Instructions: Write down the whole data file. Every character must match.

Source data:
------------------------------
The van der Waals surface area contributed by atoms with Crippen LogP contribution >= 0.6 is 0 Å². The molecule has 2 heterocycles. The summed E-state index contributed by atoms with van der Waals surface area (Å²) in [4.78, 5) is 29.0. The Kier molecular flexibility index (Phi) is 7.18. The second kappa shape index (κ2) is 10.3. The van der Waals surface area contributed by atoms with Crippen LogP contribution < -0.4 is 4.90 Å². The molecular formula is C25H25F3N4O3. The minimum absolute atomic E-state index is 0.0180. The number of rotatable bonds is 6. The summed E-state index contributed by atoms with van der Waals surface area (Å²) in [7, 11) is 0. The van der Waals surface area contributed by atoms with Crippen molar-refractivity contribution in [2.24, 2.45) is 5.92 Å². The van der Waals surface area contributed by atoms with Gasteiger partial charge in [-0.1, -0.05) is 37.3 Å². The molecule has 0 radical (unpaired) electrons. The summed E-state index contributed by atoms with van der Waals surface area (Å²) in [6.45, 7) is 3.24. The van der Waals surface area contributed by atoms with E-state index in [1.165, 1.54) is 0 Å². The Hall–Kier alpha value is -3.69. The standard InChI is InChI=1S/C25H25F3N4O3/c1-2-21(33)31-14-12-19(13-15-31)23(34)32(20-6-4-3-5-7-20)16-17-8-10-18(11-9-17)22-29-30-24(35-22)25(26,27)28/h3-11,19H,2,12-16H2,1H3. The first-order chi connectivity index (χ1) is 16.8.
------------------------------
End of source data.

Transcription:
The van der Waals surface area contributed by atoms with Crippen LogP contribution >= 0.6 is 0 Å². The molecule has 2 heterocycles. The summed E-state index contributed by atoms with van der Waals surface area (Å²) in [4.78, 5) is 29.0. The Kier molecular flexibility index (Phi) is 7.18. The second kappa shape index (κ2) is 10.3. The van der Waals surface area contributed by atoms with Crippen LogP contribution < -0.4 is 4.90 Å². The molecular formula is C25H25F3N4O3. The minimum absolute atomic E-state index is 0.0180. The number of rotatable bonds is 6. The summed E-state index contributed by atoms with van der Waals surface area (Å²) in [7, 11) is 0. The van der Waals surface area contributed by atoms with Crippen molar-refractivity contribution in [2.24, 2.45) is 5.92 Å². The van der Waals surface area contributed by atoms with Gasteiger partial charge in [-0.1, -0.05) is 37.3 Å². The molecule has 0 radical (unpaired) electrons. The summed E-state index contributed by atoms with van der Waals surface area (Å²) in [6.45, 7) is 3.24. The van der Waals surface area contributed by atoms with E-state index in [1.165, 1.54) is 0 Å². The Hall–Kier alpha value is -3.69. The standard InChI is InChI=1S/C25H25F3N4O3/c1-2-21(33)31-14-12-19(13-15-31)23(34)32(20-6-4-3-5-7-20)16-17-8-10-18(11-9-17)22-29-30-24(35-22)25(26,27)28/h3-11,19H,2,12-16H2,1H3. The first-order chi connectivity index (χ1) is 16.8.